Editor's note: Inc.com columnist Alison Green answers questions about workplace and management issues--everything from how to deal with a micromanaging boss to how to talk to someone on your team about body odor.

A reader writes:

I work at a fairly large university, and one of my responsibilities is meeting new adjunct faculty to complete hiring paperwork. (We do this to save them the trouble of traveling all the way out to our main campus, which is quite a drive from where we are.)

There is a new adjunct joining our faculty for fall term, and after rescheduling twice already (the person requests times, they are not assigned), we finally met at 8:30 this morning to complete her paperwork. Throughout our meeting, which took about 15 minutes total, she had her phone out, reading and sending messages. I was shocked, and afraid I would lose my cool, so I didn't say anything. She was nothing but polite when she spoke with the associate dean, so I can only assume that her rudeness was either because of my age or that she sees me as "administrative staff" and beneath her.

What is the appropriate way to handle a situation like this?

I'd say: "Do you need a few minutes to take care of that before we resume our meeting?"

Of course, the person might respond that she can do both just fine ... which, to be fair, might actually be true when the meeting is simply to fill out paperwork. This would actually be a lot ruder if the meeting was a discussion.

Not that her behavior wasn't rude. Of course it was. When you're meeting with someone, especially someone who has traveled to see you, you give the person your attention.

But ultimately, how assertive you can be in situations like this depends on hierarchy. If she's above you in the hierarchy, my suggested sentence above is as direct as you can get. After that, if the behavior continues, it's really the person's prerogative and you've got to deal with it--although, yes, it's still rude if the person doesn't at least give you the courtesy of an explanation. Simply saying something like, "I'm sorry about this; I'm dealing with a family issue that can't wait" can go a long way toward smoothing this kind of thing over.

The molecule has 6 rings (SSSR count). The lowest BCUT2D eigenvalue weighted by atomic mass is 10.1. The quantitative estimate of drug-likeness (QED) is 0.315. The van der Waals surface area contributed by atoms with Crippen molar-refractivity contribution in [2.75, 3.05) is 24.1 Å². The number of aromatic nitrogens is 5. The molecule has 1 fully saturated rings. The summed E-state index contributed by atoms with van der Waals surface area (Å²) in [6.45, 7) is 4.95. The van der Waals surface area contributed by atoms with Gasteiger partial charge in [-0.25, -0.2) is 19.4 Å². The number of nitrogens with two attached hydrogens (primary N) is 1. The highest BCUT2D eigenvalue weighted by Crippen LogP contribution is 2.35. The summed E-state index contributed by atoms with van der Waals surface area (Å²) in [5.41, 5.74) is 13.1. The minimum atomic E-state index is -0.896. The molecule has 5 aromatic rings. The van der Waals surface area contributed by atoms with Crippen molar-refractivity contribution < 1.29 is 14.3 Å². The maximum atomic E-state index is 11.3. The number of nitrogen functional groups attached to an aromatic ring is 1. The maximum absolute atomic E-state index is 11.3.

If she's a peer, however, you can be as direct as you're comfortable being. I'm pretty assertive when I'm annoyed, so I'd say, "I'll give you a few minutes. Let me know when you're ready to resume." Or even, "This will go more quickly if we're able to focus on it for a few minutes" or "Do you mind focusing on this for a few minutes so we can get through it more quickly?"

Of course, if you're above her in the hierarchy, it's even easier. In those cases, I've usually gotten the message across with a pointed look. Or you can simply say directly, "Can you put that away while we're meeting?"

By the way, I know this isn't your question, but I wonder if she was simply annoyed that she had to schedule an in-person meeting just to complete new-hire paperwork. That's not usually a two-person job, and she might have been irked that she couldn't just fill it out on her own and send it in. That's a different issue than rude phone behavior, but it's probably worth considering whether that practice should be revisited.

Want to submit a question of your own? Send it to alison@askamanager.org.